Malta’s “Blockchain Island” dream at risk of turning into a pipe dream as companies give up on seeking licenses to set up businesses.
The country’s financial regulator has not licensed a single crypto or blockchain firm despite receiving over 300 applications.
According to data the Maltese Financial Services Authority (MFSA) published last week, nearly 70% of the applications have failed.
The EU island state gained massive hype and acclaim following its ground-breaking crypto regulations announced in 2018. Dubbed “Blockchain Island,” Malta sought to be a crypto and blockchain haven, promising crypto-friendly regulations. But with the latest data on the number of startups that have fallen at the first hurdle of regulation, maybe the hype was a little too premature.
Malta’s “Blockchain Island” Legislation too stringent
According to crypto publication Decrypt, insiders allege that Malta’s hitherto innovative crypto regulations are too stringent. The process of acquiring a license, the sources said, is too expensive.
Bitcoin Club Malta founder Leon Siegmund said that Malta’s cryptocurrency regulations cropped out of “technocracy, rent-seeking and EU-obedience.” Siegmund, also a director at the country’s Blockchain Association, added that what’s on the ground is the “[exact] opposite of what’s needed.”
The MFSA reportedly received 340 license applications from crypto startups in 2019. Out of all these, the regulator is yet to issue a single license.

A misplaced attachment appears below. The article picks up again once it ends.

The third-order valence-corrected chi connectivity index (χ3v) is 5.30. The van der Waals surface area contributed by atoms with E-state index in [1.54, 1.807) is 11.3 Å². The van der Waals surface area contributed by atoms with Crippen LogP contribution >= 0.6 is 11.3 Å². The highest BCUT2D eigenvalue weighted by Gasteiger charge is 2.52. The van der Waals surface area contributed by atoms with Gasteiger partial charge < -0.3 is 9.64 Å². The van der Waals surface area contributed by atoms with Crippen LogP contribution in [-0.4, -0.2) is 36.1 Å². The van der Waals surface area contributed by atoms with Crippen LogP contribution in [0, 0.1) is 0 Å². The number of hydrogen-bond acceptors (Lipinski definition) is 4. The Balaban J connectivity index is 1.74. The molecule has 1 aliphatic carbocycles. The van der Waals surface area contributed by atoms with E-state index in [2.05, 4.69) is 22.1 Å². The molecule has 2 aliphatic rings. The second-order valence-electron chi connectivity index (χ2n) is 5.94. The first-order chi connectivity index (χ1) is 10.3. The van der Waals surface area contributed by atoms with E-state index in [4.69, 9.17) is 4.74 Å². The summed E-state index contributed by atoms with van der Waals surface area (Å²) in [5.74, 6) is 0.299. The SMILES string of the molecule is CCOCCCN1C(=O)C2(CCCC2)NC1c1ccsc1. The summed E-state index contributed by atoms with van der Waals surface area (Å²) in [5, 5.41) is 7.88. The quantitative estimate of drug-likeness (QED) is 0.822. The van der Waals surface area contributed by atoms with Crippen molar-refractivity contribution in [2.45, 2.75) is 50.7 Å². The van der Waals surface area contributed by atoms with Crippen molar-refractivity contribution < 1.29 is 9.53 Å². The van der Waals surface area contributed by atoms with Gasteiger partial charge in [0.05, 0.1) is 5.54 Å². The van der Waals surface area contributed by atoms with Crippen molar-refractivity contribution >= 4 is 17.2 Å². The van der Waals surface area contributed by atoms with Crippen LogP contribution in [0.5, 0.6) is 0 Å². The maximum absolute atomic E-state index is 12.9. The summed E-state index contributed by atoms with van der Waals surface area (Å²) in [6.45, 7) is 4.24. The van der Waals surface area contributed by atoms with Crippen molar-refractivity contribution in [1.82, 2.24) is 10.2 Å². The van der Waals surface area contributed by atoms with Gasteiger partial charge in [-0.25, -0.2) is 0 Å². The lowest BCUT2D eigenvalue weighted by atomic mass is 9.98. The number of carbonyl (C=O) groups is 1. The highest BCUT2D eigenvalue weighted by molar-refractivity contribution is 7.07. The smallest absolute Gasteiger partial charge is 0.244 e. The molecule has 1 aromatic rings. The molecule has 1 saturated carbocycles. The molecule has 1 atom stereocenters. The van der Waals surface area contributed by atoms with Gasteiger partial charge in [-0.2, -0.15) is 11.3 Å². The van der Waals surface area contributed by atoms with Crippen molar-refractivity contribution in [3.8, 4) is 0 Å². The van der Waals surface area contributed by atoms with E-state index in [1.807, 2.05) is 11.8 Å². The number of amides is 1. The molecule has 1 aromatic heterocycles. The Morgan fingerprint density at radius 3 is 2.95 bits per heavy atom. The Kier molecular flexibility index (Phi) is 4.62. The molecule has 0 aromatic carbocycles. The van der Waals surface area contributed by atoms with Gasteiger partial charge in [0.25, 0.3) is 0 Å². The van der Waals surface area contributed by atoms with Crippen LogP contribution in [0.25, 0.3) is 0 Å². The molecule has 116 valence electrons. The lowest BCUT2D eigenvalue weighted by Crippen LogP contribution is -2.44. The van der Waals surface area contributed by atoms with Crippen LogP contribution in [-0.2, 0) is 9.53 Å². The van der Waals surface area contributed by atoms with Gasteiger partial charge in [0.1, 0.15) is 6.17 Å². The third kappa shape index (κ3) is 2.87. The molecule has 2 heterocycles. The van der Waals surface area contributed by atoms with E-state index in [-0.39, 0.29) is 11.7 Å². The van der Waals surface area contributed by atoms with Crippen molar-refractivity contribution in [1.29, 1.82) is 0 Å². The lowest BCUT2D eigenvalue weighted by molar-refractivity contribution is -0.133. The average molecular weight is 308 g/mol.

MFSA last week warned the public against dealing with unregistered crypto companies. Alongside that, the regulator highlighted 57 companies it said did apply for licensing but failed to meet requirements by the November 2019 deadline.
The MFSA noted that only 26 startups of the total that applied are being considered. That means the majority of applicants (257, or about 70%) have been rejected. For those startups still in the hunt for a license, most are crypto exchanges.
But that excludes Binance, the world’s largest cryptocurrency exchange. Binance once held that enviable status as Malta’s favorite crypto and blockchain firm. However, things changed when the MFSA announced in February that it never licensed the crypto exchange to operate in the country.
Malta’s “Blockchain Island” dream is also on the verge of failure following the Panama Papers controversy. In the wake of the fallout, Joseph Muscat resigned as the country’s prime minister. Muscat was Malta’s most prominent blockchain supporter. Many businesses and ex-pats moved to Malta on the back of encouragement.
Since his resignation, the fate of the then-groundbreaking crypto legislation hangs in the balance.
Even though the MFSA continues to vet applications, there are no guarantees things in “Blockchain Island” will be as they were envisioned.
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